But while European businesses use 25% of the world’s lithium, a group of Chinese companies has secured a potential stranglehold on the Australian and South American mines that produce almost all the world’s battery-grade metal. Continue Reading →

Can China fill aluminum shortage after Rusal sanctioned? – by Eric Onstad and Melanie Burton (Reuters U.S. – April 12, 2018)

LONDON/MELBOURNE (Reuters) – Dominant aluminum producer China may help fill a gap in global supply after the United States slapped sanctions on Russia’s aluminum giant Rusal.

But a tangle of tariffs will obstruct flows to the United States so aluminum consumers will need to find other solutions as well, industry experts said.

International prices, which have shot up more than 10 percent since the sanctions were announced, will have to rise further to lure exports from China, whose metal faces a range of tariffs and duties. Continue Reading →

Opinion: Vladimir Putin’s Russia roars but its economy can’t sustain a superpower – by Ambrose Evans-Pritchard (Australian Financial Review – April 12, 2018)

Russia’s GDP was smaller than that of Texas even before the latest and most lethal sanctions imposed by Washington. It has diminished further to Benelux proportions after the rouble’s 10 per cent crash this week, the steepest fall since the late ’90s.

Upon this slender economic base, Vladimir Putin’s Russia is posing as a world-class superpower, the new master of the Middle East, insisting on its “droit de regard” over the old Tsarist realms as if by natural right. What is extraordinary is that anybody should believe in such posturing.

The harsher truth is that Mr Putin squandered the windfall wealth of the commodity supercycle and hollowed out what remained of the Soviet industrial base, leaving Russia’s Potemkin economy in a cul de sac. Continue Reading →

Deripaska’s empire under threat as U.S. hits Russia with sanctions – by Eric Reguly (Globe and Mail – April 11, 2018)

Only six months ago, Russian billionaire Oleg Deripaska, said to be President Vladimir Putin’s favourite oligarch, was on top of the world. He had just pulled off a remarkable feat: the listing of his hydropower and aluminum holdings company EN+ Group on the London Stock Exchange, the first Russian company to do so since Russia’s invasion of Crimea in 2014.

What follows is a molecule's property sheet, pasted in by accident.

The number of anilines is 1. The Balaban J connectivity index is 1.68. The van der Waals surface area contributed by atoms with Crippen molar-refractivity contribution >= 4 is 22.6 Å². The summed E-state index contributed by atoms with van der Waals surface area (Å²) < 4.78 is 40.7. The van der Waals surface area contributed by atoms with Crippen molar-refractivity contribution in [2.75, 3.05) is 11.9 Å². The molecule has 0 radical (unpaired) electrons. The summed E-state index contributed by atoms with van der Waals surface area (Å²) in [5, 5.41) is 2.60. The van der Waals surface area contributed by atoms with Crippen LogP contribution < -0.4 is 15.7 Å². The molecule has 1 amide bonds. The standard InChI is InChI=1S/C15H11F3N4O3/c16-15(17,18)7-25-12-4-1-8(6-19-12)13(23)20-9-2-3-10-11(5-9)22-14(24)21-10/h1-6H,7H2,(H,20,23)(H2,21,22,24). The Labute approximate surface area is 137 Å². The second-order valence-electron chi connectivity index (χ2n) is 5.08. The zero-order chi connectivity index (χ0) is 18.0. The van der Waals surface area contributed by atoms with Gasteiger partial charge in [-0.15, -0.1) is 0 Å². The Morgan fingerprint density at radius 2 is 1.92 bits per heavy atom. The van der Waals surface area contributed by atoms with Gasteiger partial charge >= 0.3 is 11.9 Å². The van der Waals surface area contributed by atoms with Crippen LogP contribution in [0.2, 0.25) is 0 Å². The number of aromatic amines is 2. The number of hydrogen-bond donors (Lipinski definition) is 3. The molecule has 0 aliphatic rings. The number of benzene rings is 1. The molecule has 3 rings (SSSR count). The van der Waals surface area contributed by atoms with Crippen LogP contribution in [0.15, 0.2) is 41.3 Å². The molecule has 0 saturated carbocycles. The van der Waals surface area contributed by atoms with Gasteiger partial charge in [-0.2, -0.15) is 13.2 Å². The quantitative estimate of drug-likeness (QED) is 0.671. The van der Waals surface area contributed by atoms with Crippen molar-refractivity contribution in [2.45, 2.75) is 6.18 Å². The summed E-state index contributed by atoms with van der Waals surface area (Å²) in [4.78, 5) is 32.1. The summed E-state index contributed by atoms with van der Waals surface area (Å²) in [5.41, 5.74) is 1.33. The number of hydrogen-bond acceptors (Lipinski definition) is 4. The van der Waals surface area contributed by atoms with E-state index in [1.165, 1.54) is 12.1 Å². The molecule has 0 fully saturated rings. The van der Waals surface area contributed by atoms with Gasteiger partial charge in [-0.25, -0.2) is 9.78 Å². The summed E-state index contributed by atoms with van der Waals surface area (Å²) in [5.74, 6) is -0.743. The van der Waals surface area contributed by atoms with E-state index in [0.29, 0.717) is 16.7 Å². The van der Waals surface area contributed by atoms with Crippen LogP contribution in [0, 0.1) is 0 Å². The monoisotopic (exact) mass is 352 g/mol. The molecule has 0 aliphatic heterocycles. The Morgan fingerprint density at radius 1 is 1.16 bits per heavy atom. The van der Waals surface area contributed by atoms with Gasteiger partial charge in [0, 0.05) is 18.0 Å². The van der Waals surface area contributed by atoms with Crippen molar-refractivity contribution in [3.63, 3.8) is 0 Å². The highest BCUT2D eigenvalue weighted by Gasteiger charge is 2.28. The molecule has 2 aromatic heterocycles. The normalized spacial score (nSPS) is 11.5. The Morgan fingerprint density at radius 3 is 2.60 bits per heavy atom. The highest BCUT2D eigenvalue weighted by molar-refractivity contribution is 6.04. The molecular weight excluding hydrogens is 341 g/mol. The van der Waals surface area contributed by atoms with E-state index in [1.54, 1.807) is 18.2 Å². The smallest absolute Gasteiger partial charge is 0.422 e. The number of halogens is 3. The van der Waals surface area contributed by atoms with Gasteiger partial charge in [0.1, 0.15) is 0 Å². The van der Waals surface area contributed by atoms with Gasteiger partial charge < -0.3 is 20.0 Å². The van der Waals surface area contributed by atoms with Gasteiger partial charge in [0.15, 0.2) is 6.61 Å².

Today, he is fighting to save his empire from destruction. On Friday, he and eight of his industrial companies were hit with punishing U.S. sanctions that could last years.

While Mr. Deripaska was only one of seven Russian oligarchs and a dozen of their business to land on the sanctions list, he has the most to lose, given the vast scale of his Russian holdings, which have 150,000 employees. Continue Reading →

Rusal bonds slump, customers review contracts as U.S. sanctions bite – by Polina Ivanova (Reuters U.S. – April 10, 2018)

MOSCOW (Reuters) – Rusal’s (0486.HK) dollar bonds slumped to record lows, two major customers said they were reviewing their contracts, and the London Metal Exchange distanced itself from the aluminum giant on Tuesday, in the latest aftershocks from U.S. sanctions.

The sanctions imposed on Rusal and its boss, metals magnate Oleg Deripaska, mark the first time a major international company has been targeted by Washington in its moves to punish Russia for alleged meddling in the 2016 U.S. election.

While Russian markets, including the rouble, fell across the board on Monday, Rusal assets were hardest hit, with its Hong Kong-listed shares halving in value and the company warning it risked tipping into technical default. Continue Reading →

Kinross Gold shares slide nearly 9 per cent amid Russian market selloff – by Niall McGee (Globe and Mail – April 9, 2018)

Shares in Kinross Gold Corp. fell the most in 17 months, amid a widespread stock market selloff in Russia. The Toronto-based senior gold producer operates the Kupol and Dvoinoye gold mines in Russia, which accounted for about a fifth of Kinross’s gold production last year.

On Friday, the United States imposed sanctions on a number of Russian oligarchs, freezing their assets and banning any U.S. business dealings with them.

The move is an attempt to reprimand Russian President Vladimir Putin’s business allies for what the U.S. Treasury Department calls “malign activity,” including supporting Bashar al-Assad’s regime in Syria, and for allegedly tampering with the U.S. election in 2016. Continue Reading →